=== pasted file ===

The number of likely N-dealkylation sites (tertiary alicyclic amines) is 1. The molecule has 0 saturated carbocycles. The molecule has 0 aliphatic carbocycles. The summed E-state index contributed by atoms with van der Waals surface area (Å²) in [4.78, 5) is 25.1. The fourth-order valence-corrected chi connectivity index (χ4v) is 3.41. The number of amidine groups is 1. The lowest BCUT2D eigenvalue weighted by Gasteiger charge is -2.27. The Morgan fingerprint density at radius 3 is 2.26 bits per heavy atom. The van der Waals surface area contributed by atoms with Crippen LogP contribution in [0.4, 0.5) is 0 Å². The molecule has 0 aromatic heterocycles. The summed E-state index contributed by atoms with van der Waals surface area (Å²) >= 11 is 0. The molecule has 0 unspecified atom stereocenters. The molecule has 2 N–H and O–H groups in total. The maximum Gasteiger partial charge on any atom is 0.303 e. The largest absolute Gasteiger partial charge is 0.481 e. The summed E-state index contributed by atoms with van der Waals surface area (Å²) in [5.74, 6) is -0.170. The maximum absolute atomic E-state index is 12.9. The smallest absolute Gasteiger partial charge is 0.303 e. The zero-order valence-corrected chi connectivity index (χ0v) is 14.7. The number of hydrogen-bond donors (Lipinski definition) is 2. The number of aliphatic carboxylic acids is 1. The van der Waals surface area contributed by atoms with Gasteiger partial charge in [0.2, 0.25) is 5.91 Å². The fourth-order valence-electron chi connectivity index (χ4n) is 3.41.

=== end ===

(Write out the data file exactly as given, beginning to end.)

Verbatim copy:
The number of likely N-dealkylation sites (tertiary alicyclic amines) is 1. The molecule has 0 saturated carbocycles. The molecule has 0 aliphatic carbocycles. The summed E-state index contributed by atoms with van der Waals surface area (Å²) in [4.78, 5) is 25.1. The fourth-order valence-corrected chi connectivity index (χ4v) is 3.41. The number of amidine groups is 1. The lowest BCUT2D eigenvalue weighted by Gasteiger charge is -2.27. The Morgan fingerprint density at radius 3 is 2.26 bits per heavy atom. The van der Waals surface area contributed by atoms with Crippen LogP contribution in [0.4, 0.5) is 0 Å². The molecule has 0 aromatic heterocycles. The summed E-state index contributed by atoms with van der Waals surface area (Å²) >= 11 is 0. The molecule has 0 unspecified atom stereocenters. The molecule has 2 N–H and O–H groups in total. The maximum Gasteiger partial charge on any atom is 0.303 e. The largest absolute Gasteiger partial charge is 0.481 e. The summed E-state index contributed by atoms with van der Waals surface area (Å²) in [5.74, 6) is -0.170. The maximum absolute atomic E-state index is 12.9. The smallest absolute Gasteiger partial charge is 0.303 e. The zero-order valence-corrected chi connectivity index (χ0v) is 14.7. The number of hydrogen-bond donors (Lipinski definition) is 2. The number of aliphatic carboxylic acids is 1. The van der Waals surface area contributed by atoms with Gasteiger partial charge in [0.2, 0.25) is 5.91 Å². The fourth-order valence-electron chi connectivity index (χ4n) is 3.41.